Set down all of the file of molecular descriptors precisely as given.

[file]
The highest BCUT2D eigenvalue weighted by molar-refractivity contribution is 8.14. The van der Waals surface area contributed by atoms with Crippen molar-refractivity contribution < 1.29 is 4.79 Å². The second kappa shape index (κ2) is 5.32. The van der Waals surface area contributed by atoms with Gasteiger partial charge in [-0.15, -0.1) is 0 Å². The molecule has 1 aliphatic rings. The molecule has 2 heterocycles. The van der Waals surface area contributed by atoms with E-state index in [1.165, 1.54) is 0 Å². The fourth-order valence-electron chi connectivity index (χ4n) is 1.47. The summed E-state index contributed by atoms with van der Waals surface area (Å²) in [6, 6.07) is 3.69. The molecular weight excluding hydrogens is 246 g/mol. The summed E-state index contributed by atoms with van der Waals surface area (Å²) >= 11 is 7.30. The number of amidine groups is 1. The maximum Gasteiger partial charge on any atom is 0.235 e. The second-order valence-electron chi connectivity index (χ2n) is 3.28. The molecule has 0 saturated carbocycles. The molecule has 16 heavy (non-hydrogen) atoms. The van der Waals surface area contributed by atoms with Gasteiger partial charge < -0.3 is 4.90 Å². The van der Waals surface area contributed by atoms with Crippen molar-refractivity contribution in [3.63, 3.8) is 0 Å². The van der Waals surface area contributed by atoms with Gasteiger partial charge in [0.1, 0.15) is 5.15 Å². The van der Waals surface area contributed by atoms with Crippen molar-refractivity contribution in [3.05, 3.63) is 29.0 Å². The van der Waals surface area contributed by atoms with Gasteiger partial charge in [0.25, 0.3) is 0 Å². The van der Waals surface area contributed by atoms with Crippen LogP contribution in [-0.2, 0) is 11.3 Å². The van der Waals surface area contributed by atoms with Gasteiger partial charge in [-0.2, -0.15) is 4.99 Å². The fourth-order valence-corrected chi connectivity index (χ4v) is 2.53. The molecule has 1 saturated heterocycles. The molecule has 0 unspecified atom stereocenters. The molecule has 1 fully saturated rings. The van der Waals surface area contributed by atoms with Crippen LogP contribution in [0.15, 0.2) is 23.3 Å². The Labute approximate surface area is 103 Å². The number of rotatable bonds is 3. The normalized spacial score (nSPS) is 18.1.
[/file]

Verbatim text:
The highest BCUT2D eigenvalue weighted by molar-refractivity contribution is 8.14. The van der Waals surface area contributed by atoms with Crippen molar-refractivity contribution < 1.29 is 4.79 Å². The second kappa shape index (κ2) is 5.32. The van der Waals surface area contributed by atoms with Gasteiger partial charge in [-0.15, -0.1) is 0 Å². The molecule has 1 aliphatic rings. The molecule has 2 heterocycles. The van der Waals surface area contributed by atoms with E-state index in [1.165, 1.54) is 0 Å². The fourth-order valence-electron chi connectivity index (χ4n) is 1.47. The summed E-state index contributed by atoms with van der Waals surface area (Å²) in [6, 6.07) is 3.69. The molecular weight excluding hydrogens is 246 g/mol. The summed E-state index contributed by atoms with van der Waals surface area (Å²) >= 11 is 7.30. The number of amidine groups is 1. The maximum Gasteiger partial charge on any atom is 0.235 e. The second-order valence-electron chi connectivity index (χ2n) is 3.28. The molecule has 0 saturated carbocycles. The molecule has 16 heavy (non-hydrogen) atoms. The van der Waals surface area contributed by atoms with Gasteiger partial charge < -0.3 is 4.90 Å². The van der Waals surface area contributed by atoms with Crippen molar-refractivity contribution in [3.63, 3.8) is 0 Å². The van der Waals surface area contributed by atoms with Gasteiger partial charge in [0.1, 0.15) is 5.15 Å². The van der Waals surface area contributed by atoms with Crippen molar-refractivity contribution in [3.05, 3.63) is 29.0 Å². The van der Waals surface area contributed by atoms with Gasteiger partial charge in [0.25, 0.3) is 0 Å². The van der Waals surface area contributed by atoms with Crippen LogP contribution in [-0.2, 0) is 11.3 Å². The van der Waals surface area contributed by atoms with Gasteiger partial charge in [-0.2, -0.15) is 4.99 Å². The fourth-order valence-corrected chi connectivity index (χ4v) is 2.53. The molecule has 1 saturated heterocycles. The molecule has 0 unspecified atom stereocenters. The molecule has 1 fully saturated rings. The van der Waals surface area contributed by atoms with Crippen LogP contribution in [0.15, 0.2) is 23.3 Å². The Labute approximate surface area is 103 Å². The number of rotatable bonds is 3. The normalized spacial score (nSPS) is 18.1.